- Turin, First French Empire – Birthplace
- August 10, 1810 – Born
I am the son of liberty, to her I owe all that I am.
– Count Camillo de Cavour
Life Sketch from The Other Eminent Men of Wilford WoodruffCopyright © Taken from the book: The Other Eminent Men of Wilford Woodruff. Special thanks to Vicki Jo Anderson. Please do not copy. Italian Statesman, Diplomat 1810-1861
Early LifeIn 1810, the future architect and father of modern Italy, Count Camillo de Cavour, was born in the northern city of Turin in the region of Piedmont (known also as the Kingdom of Sardania). At this time Italy was the the country we know today. It was divided into eight regions much like the feudal states. A united Italy had not existed for hundreds of years. At the time of Cavour’s birth, Austria ruled most of Italy, except for the Piedmont region, which had been conquered by Napoleon. This new baby, who would become the first Prime Minister of Italy, was born a subject of France, the godson of Napoleon’s beautiful sister Pauline Bonaparte, who governed the region with her husband. The second son of the Marquis Michael Benso de Cavour, Cavour spent his early life in a large home filled with extended family members. Cavour’s views of freedom and liberty were greatly influenced by these relatives, who were French-Huguenots. As a young boy he was rather impetuous, possessing a strong and even “bossy” character, but he was entertaining and amiable. He often crossed his instructors because ideas seemed so out of touch with the thinking of that day; acttually his ideas ahead of the times. Because he was the second son, tradition slated him for the military, and at the early age of nine he was sent away to military school. Cavour remained in the military school until the age of sixteen. Cavour was very attached to his close-knit family and the separation was hard on him, A letter written by Cavour just before his thirteenth birthday speaks of his longing to be at a family reunion.
Dear Mama: What it has cost me to be the one absent from a complete reunion of the family you can imagine. I am beginning to feel the throns with which the path of life is sown; … I shall be able to embrace my aunt next month at Turin; it is true that the shortness of time I passes with her only made me fell the more pleasure of her conversation. Goodbye, dearest Mama.1In the summer of 1823, Cavour with some other youths at his school were sent to a hostel high in the mountains. Of the experience Cavour wrote to his mother. In the letter he referred to the strength of her love: “Dearest Mama: It needed all your maternal love to brave the heat of the sun and climb up here. We shall then be separated for a month.” He then writes a line that so amply describes his personality: “You may be sure, dear Mama, that I am happy, specially when I am not ordered to be so. Please give my love to father, and believe in me always. Your affectionate son.”2 Cavour was especifically close to his paternal grandmother. She remained by his side when other family members had difficulties with him. By the time he was twenty-eight years of age, because of his outspoken political opinions, his family, particularly his father–was somewhat estranged from him, and they made some rather harsh remarks about the direction he was heading. He writes to his grandmother, whom he called Marina:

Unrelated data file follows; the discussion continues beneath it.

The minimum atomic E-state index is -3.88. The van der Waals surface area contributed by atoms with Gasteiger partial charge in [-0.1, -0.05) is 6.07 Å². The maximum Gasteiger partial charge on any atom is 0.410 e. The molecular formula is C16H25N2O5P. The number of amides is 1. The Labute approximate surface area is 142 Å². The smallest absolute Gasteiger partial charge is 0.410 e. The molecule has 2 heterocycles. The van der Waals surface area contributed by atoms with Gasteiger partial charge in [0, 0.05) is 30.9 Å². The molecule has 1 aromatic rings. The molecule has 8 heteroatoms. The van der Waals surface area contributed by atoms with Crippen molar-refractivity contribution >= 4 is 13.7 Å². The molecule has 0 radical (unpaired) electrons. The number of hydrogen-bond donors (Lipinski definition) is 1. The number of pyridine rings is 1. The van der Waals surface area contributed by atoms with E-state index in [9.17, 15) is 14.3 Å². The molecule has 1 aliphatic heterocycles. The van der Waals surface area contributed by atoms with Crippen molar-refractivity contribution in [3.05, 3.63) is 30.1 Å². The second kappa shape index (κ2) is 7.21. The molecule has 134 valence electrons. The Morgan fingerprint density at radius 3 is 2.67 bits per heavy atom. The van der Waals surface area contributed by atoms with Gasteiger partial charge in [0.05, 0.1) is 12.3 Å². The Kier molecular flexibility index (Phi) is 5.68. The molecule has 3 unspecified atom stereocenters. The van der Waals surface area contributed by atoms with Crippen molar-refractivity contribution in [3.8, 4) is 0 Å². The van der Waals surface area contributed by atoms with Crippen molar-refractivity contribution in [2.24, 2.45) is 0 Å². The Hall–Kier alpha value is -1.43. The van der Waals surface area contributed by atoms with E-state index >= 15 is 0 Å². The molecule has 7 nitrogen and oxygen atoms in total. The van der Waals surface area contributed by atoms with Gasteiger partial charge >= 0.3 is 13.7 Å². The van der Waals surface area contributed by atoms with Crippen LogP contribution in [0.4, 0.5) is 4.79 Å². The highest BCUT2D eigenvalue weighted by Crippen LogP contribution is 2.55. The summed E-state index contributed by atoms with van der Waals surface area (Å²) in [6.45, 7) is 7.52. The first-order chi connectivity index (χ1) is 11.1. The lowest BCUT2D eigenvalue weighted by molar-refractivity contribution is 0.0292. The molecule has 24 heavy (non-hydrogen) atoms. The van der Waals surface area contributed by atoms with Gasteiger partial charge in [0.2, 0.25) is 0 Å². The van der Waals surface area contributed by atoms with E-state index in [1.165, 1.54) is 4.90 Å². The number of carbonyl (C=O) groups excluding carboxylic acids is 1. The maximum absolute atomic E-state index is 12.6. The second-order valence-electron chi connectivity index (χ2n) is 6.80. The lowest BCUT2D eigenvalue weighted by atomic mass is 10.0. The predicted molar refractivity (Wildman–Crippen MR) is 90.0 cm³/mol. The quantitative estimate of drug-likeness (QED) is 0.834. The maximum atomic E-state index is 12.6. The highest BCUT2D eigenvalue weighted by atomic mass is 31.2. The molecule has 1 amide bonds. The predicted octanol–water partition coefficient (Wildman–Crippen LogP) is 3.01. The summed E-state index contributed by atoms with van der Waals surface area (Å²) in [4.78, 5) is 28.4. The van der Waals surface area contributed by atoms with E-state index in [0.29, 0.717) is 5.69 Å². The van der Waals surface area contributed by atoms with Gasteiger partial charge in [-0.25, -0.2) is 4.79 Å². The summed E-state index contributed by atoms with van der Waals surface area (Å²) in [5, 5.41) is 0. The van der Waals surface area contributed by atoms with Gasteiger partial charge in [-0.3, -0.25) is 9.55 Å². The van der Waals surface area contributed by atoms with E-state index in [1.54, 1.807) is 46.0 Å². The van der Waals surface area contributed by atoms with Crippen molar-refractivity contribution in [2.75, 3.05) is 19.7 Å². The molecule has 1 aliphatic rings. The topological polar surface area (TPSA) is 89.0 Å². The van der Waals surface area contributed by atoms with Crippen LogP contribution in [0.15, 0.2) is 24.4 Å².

- To you, oh my dear Marina, who bear me such love, I turn and pray you to defend me against the hateful and undeserved charge brought against me–that I am hard-hearted and that all feelings of tenderness are extinguished within me. I can be accused of much, perhaps even of being inconsiderate and too much of a Liberal, but never of hardness of heart. We understand each other marvelously, toy and I, for you were always a little bit of a Jacobian.3[The Jacobians were a political club formed after the French Revolution. The original object of this group was to work for the establishment of a constitution that would support the rights of man.]
A Voracious ReaderCavour, even at a young age, was a voracious reader, and from his reading he began to see enlightenment that was taking place in other countries, particularly England. He began the task of mastering the English language, and eventually became fluent, speaking wtih eloquence. This ability allowed him to follow the political events in England. However, he was often punished for possession of “forbidden books,” and was placed under house arrest for ten days. He was fond of mathematics, and he felt that it helped him form a habit of precise thinking. In later life he would often try to reduce political and moral problems to imaginary graphs on which he would try to plot the relevant factors. He felt this exercise helped him draw his conclusions. As gifted as Cavour was in math, he felt that there was yet a more important area of study to be pursued. One day in his math class the professor complimented Cavour on his great mathematical ability and advise him to become a great mathematician, to which Cavour replied: “This is no longer the time for mathematics; it is necessary to study political economy; the world progresses. I hope to see the day when our country is governed by a constitution, and who knows but I may be a minister in it.”5 As a youth Cavour knew his life’s mission and prepared in earnest to fulfill it. He later wrote the following patriotic words: “No, no; it is not by fleeing from ones native land because she is unhappy that one can reach a glorious end… Happy or unhappy, my country shall have all my life.”6